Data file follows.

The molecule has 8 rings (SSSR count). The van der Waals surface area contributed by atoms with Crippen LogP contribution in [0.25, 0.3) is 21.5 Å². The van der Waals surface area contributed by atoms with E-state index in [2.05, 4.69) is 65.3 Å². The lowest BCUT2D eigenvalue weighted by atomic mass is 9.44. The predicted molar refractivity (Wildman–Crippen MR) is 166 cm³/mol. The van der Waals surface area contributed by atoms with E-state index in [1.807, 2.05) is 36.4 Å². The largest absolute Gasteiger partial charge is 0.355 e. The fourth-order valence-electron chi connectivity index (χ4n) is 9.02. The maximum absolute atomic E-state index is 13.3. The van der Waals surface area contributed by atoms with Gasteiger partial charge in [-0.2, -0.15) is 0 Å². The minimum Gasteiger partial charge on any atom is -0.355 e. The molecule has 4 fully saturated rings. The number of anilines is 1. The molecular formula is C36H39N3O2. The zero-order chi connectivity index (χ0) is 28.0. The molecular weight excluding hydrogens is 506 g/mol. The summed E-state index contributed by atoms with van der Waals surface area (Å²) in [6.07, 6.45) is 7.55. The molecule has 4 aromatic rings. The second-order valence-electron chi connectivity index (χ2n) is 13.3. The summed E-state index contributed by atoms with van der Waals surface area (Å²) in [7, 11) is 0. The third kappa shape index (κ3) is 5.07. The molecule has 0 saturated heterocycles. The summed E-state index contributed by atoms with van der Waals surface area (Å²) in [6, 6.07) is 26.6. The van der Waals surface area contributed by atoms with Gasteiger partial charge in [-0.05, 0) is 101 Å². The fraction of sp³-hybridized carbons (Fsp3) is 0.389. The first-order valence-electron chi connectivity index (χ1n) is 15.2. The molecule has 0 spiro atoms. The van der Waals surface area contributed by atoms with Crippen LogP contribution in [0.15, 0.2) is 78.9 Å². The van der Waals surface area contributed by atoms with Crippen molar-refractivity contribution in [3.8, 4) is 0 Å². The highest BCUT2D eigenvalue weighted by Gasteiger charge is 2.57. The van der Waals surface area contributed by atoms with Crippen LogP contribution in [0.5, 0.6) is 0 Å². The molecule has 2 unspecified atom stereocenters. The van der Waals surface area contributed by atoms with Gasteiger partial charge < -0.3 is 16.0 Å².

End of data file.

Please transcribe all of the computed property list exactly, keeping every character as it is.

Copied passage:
The molecule has 8 rings (SSSR count). The van der Waals surface area contributed by atoms with Crippen LogP contribution in [0.25, 0.3) is 21.5 Å². The van der Waals surface area contributed by atoms with E-state index in [2.05, 4.69) is 65.3 Å². The lowest BCUT2D eigenvalue weighted by atomic mass is 9.44. The predicted molar refractivity (Wildman–Crippen MR) is 166 cm³/mol. The van der Waals surface area contributed by atoms with E-state index in [1.807, 2.05) is 36.4 Å². The largest absolute Gasteiger partial charge is 0.355 e. The fourth-order valence-electron chi connectivity index (χ4n) is 9.02. The maximum absolute atomic E-state index is 13.3. The van der Waals surface area contributed by atoms with Gasteiger partial charge in [-0.2, -0.15) is 0 Å². The minimum Gasteiger partial charge on any atom is -0.355 e. The molecule has 4 fully saturated rings. The number of anilines is 1. The molecular formula is C36H39N3O2. The zero-order chi connectivity index (χ0) is 28.0. The molecular weight excluding hydrogens is 506 g/mol. The summed E-state index contributed by atoms with van der Waals surface area (Å²) in [6.07, 6.45) is 7.55. The molecule has 4 aromatic rings. The second-order valence-electron chi connectivity index (χ2n) is 13.3. The summed E-state index contributed by atoms with van der Waals surface area (Å²) in [7, 11) is 0. The third kappa shape index (κ3) is 5.07. The molecule has 0 saturated heterocycles. The summed E-state index contributed by atoms with van der Waals surface area (Å²) in [6, 6.07) is 26.6. The van der Waals surface area contributed by atoms with Gasteiger partial charge in [-0.05, 0) is 101 Å². The fraction of sp³-hybridized carbons (Fsp3) is 0.389. The first-order valence-electron chi connectivity index (χ1n) is 15.2. The molecule has 0 spiro atoms. The van der Waals surface area contributed by atoms with Crippen LogP contribution in [0.15, 0.2) is 78.9 Å². The van der Waals surface area contributed by atoms with Crippen molar-refractivity contribution in [3.8, 4) is 0 Å². The highest BCUT2D eigenvalue weighted by Gasteiger charge is 2.57. The van der Waals surface area contributed by atoms with Crippen LogP contribution in [0.5, 0.6) is 0 Å². The molecule has 2 unspecified atom stereocenters. The van der Waals surface area contributed by atoms with Gasteiger partial charge < -0.3 is 16.0 Å².